A feeble rally in Darden Restaurants (DRI) has fizzled, leaving the stock languishing 22% below its level of five months ago.
Darden's effort to spiff up its menus by offering lighter fare and some lower-priced entrees hasn't panned out so far. And yet, I like the shares of this limping food chain.
Based in Orlando, Fla., Darden operates three main restaurant chains: Olive Garden (Italian), Red Lobster (seafood) and LongHorn Steakhouse.
In the second fiscal quarter, ended Nov. 30, same-store sales were down 3.2% at Olive Garden, down 2.7% at Red Lobster and down 0.8% at LongHorn Steakhouse. That is hardly the stuff of which turnarounds are made.
Earnings for the quarter were only $0.26 a share, down from $0.40 a year earlier and $0.53 a year before that. Of 33 analysts who follow the stock, only 10 rate it a Buy. Twenty call it a Hold, and three utter the dreaded word "Sell."
What's more, the balance sheet isn't pretty. Debt totals 115% of stockholders' equity. I very rarely buy stock of any company that has debt greater than equity.
With all these drawbacks, why do I like the shares? Here are a few reasons.
The three main brands have excellent name recognition. If management keeps experimenting, I believe it will find a way to increase traffic and improve same-store sales. Each of the three chains has a band of loyal customers.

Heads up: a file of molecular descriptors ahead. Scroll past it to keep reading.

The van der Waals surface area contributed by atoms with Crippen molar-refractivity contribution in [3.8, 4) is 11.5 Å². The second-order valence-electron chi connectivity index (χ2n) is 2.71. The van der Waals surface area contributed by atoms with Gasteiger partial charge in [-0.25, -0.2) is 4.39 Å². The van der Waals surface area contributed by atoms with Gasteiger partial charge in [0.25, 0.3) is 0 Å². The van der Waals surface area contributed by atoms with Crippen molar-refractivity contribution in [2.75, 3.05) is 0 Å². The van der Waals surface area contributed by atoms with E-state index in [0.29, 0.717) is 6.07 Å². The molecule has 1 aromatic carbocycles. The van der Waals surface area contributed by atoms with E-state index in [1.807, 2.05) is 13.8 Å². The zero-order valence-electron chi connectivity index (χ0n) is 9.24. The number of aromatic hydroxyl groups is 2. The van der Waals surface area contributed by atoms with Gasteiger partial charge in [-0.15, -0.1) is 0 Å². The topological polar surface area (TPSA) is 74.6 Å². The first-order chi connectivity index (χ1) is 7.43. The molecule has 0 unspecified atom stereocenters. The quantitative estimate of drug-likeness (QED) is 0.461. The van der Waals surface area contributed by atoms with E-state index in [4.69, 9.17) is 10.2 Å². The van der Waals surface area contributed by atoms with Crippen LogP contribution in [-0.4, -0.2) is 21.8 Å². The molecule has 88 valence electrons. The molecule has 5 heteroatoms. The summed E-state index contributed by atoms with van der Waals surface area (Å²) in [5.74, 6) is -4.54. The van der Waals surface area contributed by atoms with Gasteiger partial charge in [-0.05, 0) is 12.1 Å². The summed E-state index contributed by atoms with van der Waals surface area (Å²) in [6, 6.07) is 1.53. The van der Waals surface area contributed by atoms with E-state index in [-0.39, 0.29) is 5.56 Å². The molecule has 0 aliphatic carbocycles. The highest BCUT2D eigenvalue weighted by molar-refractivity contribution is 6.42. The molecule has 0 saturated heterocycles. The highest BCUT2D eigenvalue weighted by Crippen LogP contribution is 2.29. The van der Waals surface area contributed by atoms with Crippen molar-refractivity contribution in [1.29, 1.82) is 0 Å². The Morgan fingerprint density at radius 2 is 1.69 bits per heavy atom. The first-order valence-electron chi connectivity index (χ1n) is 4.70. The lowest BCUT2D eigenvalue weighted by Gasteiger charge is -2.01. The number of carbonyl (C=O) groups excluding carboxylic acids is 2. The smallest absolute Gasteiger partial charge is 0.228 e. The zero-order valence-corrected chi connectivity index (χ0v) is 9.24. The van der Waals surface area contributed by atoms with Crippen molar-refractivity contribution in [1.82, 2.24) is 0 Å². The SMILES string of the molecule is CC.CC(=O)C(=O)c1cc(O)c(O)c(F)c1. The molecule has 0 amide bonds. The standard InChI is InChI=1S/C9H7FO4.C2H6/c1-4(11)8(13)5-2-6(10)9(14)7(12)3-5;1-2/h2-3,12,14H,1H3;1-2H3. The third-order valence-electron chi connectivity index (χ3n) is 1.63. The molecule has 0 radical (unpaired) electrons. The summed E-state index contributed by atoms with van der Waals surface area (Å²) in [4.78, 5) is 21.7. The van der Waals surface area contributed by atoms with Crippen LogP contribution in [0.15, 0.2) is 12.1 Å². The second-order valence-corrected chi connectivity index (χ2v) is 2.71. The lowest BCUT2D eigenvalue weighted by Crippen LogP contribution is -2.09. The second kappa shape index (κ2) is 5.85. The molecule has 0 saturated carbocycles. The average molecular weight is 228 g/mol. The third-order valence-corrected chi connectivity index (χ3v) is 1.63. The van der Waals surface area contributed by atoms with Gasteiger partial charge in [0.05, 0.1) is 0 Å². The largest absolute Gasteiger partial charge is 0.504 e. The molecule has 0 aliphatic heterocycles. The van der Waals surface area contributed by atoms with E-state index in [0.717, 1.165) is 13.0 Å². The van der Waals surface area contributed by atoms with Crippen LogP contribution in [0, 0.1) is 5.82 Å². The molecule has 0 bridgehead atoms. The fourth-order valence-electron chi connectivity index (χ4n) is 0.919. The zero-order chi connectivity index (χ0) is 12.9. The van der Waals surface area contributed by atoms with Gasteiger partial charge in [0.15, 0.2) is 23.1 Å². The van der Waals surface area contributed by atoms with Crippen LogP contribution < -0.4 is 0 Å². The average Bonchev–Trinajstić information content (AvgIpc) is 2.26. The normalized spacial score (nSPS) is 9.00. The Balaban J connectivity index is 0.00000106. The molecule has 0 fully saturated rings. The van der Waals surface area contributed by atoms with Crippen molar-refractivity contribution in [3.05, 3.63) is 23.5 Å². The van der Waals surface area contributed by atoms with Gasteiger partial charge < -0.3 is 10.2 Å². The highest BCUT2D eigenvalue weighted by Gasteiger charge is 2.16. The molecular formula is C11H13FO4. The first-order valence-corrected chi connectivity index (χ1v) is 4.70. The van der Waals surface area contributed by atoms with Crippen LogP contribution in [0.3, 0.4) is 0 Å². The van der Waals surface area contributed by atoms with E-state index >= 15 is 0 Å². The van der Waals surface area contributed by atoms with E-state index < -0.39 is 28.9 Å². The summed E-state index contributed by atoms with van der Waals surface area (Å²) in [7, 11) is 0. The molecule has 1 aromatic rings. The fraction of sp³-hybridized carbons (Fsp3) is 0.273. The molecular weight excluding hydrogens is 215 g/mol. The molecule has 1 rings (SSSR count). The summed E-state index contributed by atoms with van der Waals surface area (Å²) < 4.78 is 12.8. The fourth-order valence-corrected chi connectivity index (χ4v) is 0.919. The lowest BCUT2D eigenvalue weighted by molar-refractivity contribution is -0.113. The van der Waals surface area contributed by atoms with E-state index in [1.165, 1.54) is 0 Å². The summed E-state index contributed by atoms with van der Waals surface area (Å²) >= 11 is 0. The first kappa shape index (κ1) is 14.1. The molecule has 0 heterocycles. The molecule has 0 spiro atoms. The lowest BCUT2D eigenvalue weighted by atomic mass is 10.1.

One prominent insider has bought the shares lately. William M. Lewis Jr., a director, bought 11,000 shares on the open market in January, spending about $494,000. Lewis is co-chairman of investment banking at Lazard Ltd. in Bermuda, and he is a former managing director at Morgan Stanley.
Darden's valuation is also appealing. The stock trades at about 14x earnings and 0.7x revenue.
Just yesterday, Darden announced plans to push into Latin America by opening more than 50 restaurants, many of them in Brazil, one of the region's most dynamic economies.
Finally, the dividend is pleasant. The yield currently is 4.5%, and the dividend seems reasonably secure to me. Earnings the past 12 months were about twice the dividend. Since 2005 Darden has increased its dividend six times, and the five-year dividend growth rate is close to 22%.